The Commoner did it's usual good munga; we had many things including cheese croquettes, stuffed zucchini flowers, fish in various guises (ceviche, roasted), steak tartare and pork belly. Too full for dessert after all that, which is a pity, but we didn't want to wind up like little porkers ourselves.

So Louise and Lesley become empty nesters. As Lesley said, 'It only seems yesterday that he came home from the hospital.' Well, it has been a few yesterdays.

Thursday, February 14, 2013

More art

Tonight, before dinner, I went to the Arena headquarters for the launch of an exhibition called Flow of Voices of works by Jacky Green (Garawa) from the Gulf of Carpentaria and photographer and multimedia artist, Jessie Boylan. Green gave an eloquent speech about his paintings, which take as subject the mining by companies like XStrata on his land. They are more political paintings than pure art, and as Green said, "I can't read or write, so I can express myself through painting.'

The launch was also interesting as I caught up with old friends, some of them from forty years ago. It was good of Arena to put the show on and reiterate one of the many scandals caused by mining in Australia for greed. I am very tempted to buy one of the paintings, but even though they are much more reasonably priced than the Fred Williams (see below), I perhaps should be prudent.

An arty day

Yesterday was P.'s rostered day off, so after I went to a meeting at the government agency I'm working with, we went to Niagara Galleries in Punt Road to see an exhibition of Fred Williams early work. It was for sale, and half had sold in the first week for prices ranging from 50 to 500 000 dollars, a bit outside our price range, unless we wanted to sell the house and live in a painting. The exhibition is very good and worth a visit.

We then had a pleasant brunch at the Richmond Larder and in the evening went to Paul Lewis, pianist, at the Melbourne Recital Centre (courtesy of Bryony and Philip who couldn't go. Thank you!). He played three late Schubert sonatas in a performance which thrilled all of us. He received a standing ovation. He is not a showy, rather an intense performer, but as the inevitable Barry Jones (who has just turned 80) said in the foyer, 'It was superb.' The man behind us said we'd never hear them played so well again (well, he probably wouldn't as he's getting on.)

Wednesday, February 13, 2013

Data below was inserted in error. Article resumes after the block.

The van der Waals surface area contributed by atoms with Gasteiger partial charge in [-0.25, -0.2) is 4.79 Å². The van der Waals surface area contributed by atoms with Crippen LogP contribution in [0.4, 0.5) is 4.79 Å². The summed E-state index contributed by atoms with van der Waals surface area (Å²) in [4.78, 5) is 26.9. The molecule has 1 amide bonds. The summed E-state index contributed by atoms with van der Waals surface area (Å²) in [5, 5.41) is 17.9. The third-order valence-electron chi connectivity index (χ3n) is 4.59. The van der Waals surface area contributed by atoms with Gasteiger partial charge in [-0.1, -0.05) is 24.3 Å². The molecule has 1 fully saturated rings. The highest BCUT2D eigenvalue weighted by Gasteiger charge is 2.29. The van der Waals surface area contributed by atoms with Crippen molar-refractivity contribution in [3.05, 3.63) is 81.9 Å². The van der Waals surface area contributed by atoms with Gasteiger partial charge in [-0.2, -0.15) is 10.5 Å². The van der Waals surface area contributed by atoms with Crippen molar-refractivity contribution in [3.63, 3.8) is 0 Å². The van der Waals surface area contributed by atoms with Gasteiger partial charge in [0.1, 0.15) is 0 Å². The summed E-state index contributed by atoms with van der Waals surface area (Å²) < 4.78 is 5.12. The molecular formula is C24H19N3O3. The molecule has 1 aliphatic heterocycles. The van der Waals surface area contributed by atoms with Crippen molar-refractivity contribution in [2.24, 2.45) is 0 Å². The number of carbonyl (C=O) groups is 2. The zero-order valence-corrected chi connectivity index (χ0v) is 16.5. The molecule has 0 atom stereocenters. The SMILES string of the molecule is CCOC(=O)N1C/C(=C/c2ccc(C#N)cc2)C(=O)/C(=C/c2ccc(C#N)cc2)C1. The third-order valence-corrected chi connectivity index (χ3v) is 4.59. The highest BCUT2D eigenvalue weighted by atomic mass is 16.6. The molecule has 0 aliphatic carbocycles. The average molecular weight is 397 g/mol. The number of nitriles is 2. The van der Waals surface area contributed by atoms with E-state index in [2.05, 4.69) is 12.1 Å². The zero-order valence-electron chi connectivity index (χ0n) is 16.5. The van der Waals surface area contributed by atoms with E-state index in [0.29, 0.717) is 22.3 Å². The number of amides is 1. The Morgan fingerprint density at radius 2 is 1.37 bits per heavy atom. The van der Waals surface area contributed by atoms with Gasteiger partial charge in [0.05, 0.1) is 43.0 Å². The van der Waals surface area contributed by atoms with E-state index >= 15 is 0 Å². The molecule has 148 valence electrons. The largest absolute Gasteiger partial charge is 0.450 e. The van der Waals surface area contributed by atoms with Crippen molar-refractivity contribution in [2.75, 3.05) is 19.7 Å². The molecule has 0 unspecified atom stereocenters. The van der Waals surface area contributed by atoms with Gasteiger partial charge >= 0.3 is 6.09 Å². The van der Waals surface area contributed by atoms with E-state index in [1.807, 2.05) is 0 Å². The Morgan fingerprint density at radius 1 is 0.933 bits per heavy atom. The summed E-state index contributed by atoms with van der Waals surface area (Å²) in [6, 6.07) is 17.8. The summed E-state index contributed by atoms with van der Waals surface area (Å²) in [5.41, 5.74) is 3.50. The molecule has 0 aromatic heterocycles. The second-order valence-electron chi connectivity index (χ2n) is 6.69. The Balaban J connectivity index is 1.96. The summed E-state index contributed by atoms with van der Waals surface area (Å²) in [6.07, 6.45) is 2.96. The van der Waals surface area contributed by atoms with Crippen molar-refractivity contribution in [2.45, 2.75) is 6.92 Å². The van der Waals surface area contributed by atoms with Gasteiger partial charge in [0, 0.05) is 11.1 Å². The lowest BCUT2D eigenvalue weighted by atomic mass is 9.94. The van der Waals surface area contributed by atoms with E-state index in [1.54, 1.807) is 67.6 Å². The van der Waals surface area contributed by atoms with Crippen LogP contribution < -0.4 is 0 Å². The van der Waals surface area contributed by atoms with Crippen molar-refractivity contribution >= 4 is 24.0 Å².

Healesville and environs

Last Sunday, P, Frank and I hopped into Drew the Wagon and went first to Tarrawarra Museum of Art to the Jeffrey Smart exhibition. It was a fine show with some of my favourites, plus some surprises. It was a very good retrospective and well worth visiting before it closes.

Photo by Frank, outside the Tarrawarra Museum

We then went into Healesville and had an excellent lunch at Innocent Bystander/Giant Steps. I had oysters, kingfish ceviche and rabbit terrine, while P. and Frank each had delicious pizzas (I tasted). We then repaired to the Badger Creek picnic area where we had a short wander amongst the magnificent trees before heading home.

Pic.: Peter
Pic.: P. Frank and I by Badger's Creek

Sunday, February 10, 2013

Jersey Boys

After market day at the Farm and normal shopping, P., Frank and I had a good brunch at Madame Sousou's. We also this week tried a new local enterprise (for local people) called Abbotsford Wooden Box which delivers a box full of fruit and veg. every Friday, so you can plan a menu for the Saturday shopping. We'll try it for a bit and see how it works. It might encourage us to try new things or new recipes (e.g. this week included nashis, pawpaw and rainbow chard).

In the evening, P. and I went to Kuni's for dinner. We both had a couple of oysters with citrus dressing, I had a yummy crabmeat miso, and P. had noodles and duck in a fish sauce. All were good, but my sashimi was a bit tough. On complaining, they removed it from the bill. I don't know why a classy joint like Kuni's should have worse sashimi than a downmarket place like Yoyogi or a fairly house-run place like Wasabi.